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Network configuration: IIS SMTP mail relay service and Microsoft Exchange Server


You can use the IIS SMTP mail relay service to prevent spammers from directly interacting with your Microsoft Exchange Server!

Your Exchange Server is probably set up on your internal network to receive all mail for users in your domain for onward delivery. If you publish your Exchange Server’s SMTP service, Internet users can send messages directly to your Exchange Server. Allowing the Internet to have direct contact with your Exchange Server is never a good idea. To stop this direct contact, set up an IIS SMTP relay, and instead of publishing the Exchange Server’s SMTP service, publish the IIS SMTP Service. Now when mail destined for hits the external interface of your firewall, it will be forwarded to the SMTP relay. The SMTP relay in turn forwards it to your Exchange Server. Now set your Exchange Server to send outgoing SMTP mail messages to the IIS SMTP relay server so it forwards them on to the Internet.

To secure this set up, for incoming mail, allow the IIS SMTP server to relay only to your own domains. For outgoing mail, allow the IIS SMTP server to relay to all domains. If you allow incoming mail to be relayed to all domains, spammers will take advantage of your open mail relay and you’ll process thousands of spam e-mails within a few days. A default configuration allows all computers that can authenticate to relay through the server; however, authentication requires more overhead, so it’s better to allow relay based on IP address. Since you only want to allow your Exchange Server to use the IIS SMTP Server as an open relay, add the IP address of your Exchange Server to Allow "Only the list below." You need to allow the IIS SMTP Service to act as an open relay for your Exchange Server because the Exchange Server needs to send SMTP mail to all Internet mail domains. The open relay for outbound mail is required. You also need to prevent relay for incoming messages. Do this by configuring the server to relay only messages destined to your own domain:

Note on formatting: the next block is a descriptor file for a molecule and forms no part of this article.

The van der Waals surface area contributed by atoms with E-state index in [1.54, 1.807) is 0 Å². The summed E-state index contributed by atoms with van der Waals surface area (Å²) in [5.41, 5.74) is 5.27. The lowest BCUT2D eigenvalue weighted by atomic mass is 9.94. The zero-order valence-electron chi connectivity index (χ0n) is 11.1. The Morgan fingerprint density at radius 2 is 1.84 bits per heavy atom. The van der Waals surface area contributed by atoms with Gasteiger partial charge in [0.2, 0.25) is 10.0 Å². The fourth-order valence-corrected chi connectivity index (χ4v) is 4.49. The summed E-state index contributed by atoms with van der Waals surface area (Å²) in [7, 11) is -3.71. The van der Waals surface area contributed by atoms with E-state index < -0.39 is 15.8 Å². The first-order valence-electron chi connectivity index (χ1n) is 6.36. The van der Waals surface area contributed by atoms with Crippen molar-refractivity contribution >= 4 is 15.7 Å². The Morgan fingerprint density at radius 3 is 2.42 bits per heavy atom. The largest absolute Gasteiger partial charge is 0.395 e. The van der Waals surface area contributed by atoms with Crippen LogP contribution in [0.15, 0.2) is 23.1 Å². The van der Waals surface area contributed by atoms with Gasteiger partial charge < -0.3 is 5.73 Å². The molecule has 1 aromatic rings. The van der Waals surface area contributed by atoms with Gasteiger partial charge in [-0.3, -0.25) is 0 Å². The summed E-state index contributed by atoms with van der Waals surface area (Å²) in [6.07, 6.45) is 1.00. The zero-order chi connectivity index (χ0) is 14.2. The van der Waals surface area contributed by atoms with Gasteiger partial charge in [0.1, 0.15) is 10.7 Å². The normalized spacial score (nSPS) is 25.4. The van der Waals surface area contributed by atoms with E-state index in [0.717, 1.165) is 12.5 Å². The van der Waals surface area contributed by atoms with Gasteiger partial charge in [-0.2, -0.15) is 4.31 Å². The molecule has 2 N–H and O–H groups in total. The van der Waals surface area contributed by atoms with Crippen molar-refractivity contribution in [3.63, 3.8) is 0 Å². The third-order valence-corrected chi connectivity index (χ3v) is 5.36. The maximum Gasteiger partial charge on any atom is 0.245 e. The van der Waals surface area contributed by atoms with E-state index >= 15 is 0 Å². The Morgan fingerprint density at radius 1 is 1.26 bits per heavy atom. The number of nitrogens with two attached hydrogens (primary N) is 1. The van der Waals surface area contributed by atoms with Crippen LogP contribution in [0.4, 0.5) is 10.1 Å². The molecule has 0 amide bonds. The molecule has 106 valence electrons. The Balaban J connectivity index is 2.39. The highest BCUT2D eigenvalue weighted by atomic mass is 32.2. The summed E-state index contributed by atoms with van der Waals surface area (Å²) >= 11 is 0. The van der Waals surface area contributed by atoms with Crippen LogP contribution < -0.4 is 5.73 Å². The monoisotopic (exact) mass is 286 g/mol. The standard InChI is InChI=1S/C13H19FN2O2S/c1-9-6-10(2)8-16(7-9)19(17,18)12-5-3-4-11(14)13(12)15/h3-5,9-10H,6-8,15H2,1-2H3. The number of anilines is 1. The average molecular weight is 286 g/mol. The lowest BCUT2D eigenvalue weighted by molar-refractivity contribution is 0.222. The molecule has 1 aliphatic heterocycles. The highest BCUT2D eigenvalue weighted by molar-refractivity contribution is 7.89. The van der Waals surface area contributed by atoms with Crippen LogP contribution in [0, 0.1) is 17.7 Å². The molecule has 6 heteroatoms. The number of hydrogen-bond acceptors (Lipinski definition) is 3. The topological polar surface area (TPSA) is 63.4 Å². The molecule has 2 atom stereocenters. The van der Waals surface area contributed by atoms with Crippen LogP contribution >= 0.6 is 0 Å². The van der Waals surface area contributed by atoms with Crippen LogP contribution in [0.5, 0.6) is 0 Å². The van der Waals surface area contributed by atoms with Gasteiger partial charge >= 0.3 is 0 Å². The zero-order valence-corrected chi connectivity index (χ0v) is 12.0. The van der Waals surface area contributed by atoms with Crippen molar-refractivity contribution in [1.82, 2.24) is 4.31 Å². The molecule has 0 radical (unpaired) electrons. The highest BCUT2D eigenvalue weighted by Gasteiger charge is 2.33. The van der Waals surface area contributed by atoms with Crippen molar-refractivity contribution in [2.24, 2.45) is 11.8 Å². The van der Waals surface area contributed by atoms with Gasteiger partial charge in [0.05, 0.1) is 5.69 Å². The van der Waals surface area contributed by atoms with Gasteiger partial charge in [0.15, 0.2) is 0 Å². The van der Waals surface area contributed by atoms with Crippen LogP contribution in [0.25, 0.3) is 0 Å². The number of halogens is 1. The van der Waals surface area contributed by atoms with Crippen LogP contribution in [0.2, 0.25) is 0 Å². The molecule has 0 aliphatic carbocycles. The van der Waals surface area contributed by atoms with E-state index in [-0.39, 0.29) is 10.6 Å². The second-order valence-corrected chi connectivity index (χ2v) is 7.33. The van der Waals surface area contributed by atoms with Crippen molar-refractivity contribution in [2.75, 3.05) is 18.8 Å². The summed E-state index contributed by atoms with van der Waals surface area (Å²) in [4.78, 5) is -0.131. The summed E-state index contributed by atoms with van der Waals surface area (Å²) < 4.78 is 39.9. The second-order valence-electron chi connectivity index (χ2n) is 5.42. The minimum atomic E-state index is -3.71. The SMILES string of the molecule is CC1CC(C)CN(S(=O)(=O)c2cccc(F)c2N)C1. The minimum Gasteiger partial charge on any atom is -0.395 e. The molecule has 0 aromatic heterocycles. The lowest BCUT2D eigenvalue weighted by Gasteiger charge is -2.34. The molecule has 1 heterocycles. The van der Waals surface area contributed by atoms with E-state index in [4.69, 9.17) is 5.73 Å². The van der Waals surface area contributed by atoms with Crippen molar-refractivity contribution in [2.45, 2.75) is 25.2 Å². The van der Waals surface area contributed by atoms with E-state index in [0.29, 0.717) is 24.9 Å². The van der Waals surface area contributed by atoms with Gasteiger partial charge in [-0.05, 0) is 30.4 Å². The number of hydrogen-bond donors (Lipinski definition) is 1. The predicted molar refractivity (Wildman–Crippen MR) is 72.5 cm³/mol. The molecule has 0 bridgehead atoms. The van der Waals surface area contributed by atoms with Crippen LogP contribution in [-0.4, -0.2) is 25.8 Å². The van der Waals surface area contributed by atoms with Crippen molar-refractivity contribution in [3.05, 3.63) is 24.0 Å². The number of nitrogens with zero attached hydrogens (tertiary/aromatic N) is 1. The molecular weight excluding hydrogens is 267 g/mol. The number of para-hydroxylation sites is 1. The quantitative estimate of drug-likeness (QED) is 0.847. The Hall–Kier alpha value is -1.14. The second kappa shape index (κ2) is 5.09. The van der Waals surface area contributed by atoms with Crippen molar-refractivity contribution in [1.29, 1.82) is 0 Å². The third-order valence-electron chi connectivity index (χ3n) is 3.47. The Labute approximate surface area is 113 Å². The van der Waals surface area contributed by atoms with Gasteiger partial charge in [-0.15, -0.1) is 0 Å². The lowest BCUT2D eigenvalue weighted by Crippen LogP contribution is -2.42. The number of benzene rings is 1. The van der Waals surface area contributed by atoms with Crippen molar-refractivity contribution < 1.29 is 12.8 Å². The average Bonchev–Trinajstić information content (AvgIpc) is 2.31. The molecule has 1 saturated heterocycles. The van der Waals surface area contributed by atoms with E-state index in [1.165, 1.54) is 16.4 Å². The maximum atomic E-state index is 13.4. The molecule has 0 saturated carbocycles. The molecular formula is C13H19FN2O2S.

1. In the Internet Services Manager console, expand the Default SMTP Virtual Server node.
  2. Right-click on the Domains node, point to New and click Domain.
  3. Select the Remote option and click Next.
  4. Type in your mail domain name and click Finish.
  5. Double-click on your new Remote Domain name.
  6. Check the option to Allow incoming mail to be relayed to this domain so that inbound mail destined for other domains is dropped by the SMTP relay.
  7. In the Route domain frame, select Forward all mail to smart host.
  8. Enter the IP address of your Exchange Server in the text box under this selection in brackets, like [].

Another advantage of this set up is that you can take down the Exchange Server for maintenance without losing any incoming mail. You can also improve fault tolerance by setting up multiple IIS SMTP Servers. Another possibility would be to add an additional mail relay server to filter e-mail for spam or viruses before relaying it on to the Exchange Server.

by Michael Cobb

01 Jun 2005 |

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